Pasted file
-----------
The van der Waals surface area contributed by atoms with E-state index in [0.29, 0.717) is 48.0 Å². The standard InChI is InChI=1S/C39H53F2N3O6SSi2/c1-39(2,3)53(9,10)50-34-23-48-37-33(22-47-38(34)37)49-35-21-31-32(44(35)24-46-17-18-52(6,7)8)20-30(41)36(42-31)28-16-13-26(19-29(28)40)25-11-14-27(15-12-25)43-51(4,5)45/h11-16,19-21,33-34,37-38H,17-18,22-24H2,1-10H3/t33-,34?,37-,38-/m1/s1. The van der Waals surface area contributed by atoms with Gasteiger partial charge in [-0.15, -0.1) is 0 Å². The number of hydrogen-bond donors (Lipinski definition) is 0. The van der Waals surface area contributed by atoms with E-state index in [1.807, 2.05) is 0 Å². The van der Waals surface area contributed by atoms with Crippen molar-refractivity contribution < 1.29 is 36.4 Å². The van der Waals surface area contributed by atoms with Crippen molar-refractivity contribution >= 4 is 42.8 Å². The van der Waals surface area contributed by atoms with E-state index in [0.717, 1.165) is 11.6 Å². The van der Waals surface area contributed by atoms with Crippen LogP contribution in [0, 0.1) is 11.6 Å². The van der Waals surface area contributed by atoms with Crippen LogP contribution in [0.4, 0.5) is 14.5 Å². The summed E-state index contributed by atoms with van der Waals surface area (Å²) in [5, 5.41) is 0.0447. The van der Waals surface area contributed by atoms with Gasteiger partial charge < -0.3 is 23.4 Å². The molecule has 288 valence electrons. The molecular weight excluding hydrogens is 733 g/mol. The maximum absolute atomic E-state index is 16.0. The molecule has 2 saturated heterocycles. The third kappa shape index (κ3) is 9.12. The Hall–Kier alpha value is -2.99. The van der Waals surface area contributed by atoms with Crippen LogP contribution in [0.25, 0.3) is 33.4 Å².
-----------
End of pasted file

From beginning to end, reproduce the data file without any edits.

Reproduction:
The van der Waals surface area contributed by atoms with E-state index in [0.29, 0.717) is 48.0 Å². The standard InChI is InChI=1S/C39H53F2N3O6SSi2/c1-39(2,3)53(9,10)50-34-23-48-37-33(22-47-38(34)37)49-35-21-31-32(44(35)24-46-17-18-52(6,7)8)20-30(41)36(42-31)28-16-13-26(19-29(28)40)25-11-14-27(15-12-25)43-51(4,5)45/h11-16,19-21,33-34,37-38H,17-18,22-24H2,1-10H3/t33-,34?,37-,38-/m1/s1. The van der Waals surface area contributed by atoms with Gasteiger partial charge in [-0.15, -0.1) is 0 Å². The number of hydrogen-bond donors (Lipinski definition) is 0. The van der Waals surface area contributed by atoms with E-state index in [1.807, 2.05) is 0 Å². The van der Waals surface area contributed by atoms with Crippen molar-refractivity contribution < 1.29 is 36.4 Å². The van der Waals surface area contributed by atoms with Crippen molar-refractivity contribution >= 4 is 42.8 Å². The van der Waals surface area contributed by atoms with E-state index in [0.717, 1.165) is 11.6 Å². The van der Waals surface area contributed by atoms with Crippen LogP contribution in [0, 0.1) is 11.6 Å². The van der Waals surface area contributed by atoms with Crippen LogP contribution in [0.4, 0.5) is 14.5 Å². The summed E-state index contributed by atoms with van der Waals surface area (Å²) in [5, 5.41) is 0.0447. The van der Waals surface area contributed by atoms with Gasteiger partial charge < -0.3 is 23.4 Å². The molecule has 288 valence electrons. The molecular weight excluding hydrogens is 733 g/mol. The maximum absolute atomic E-state index is 16.0. The molecule has 2 saturated heterocycles. The third kappa shape index (κ3) is 9.12. The Hall–Kier alpha value is -2.99. The van der Waals surface area contributed by atoms with Crippen LogP contribution in [0.25, 0.3) is 33.4 Å².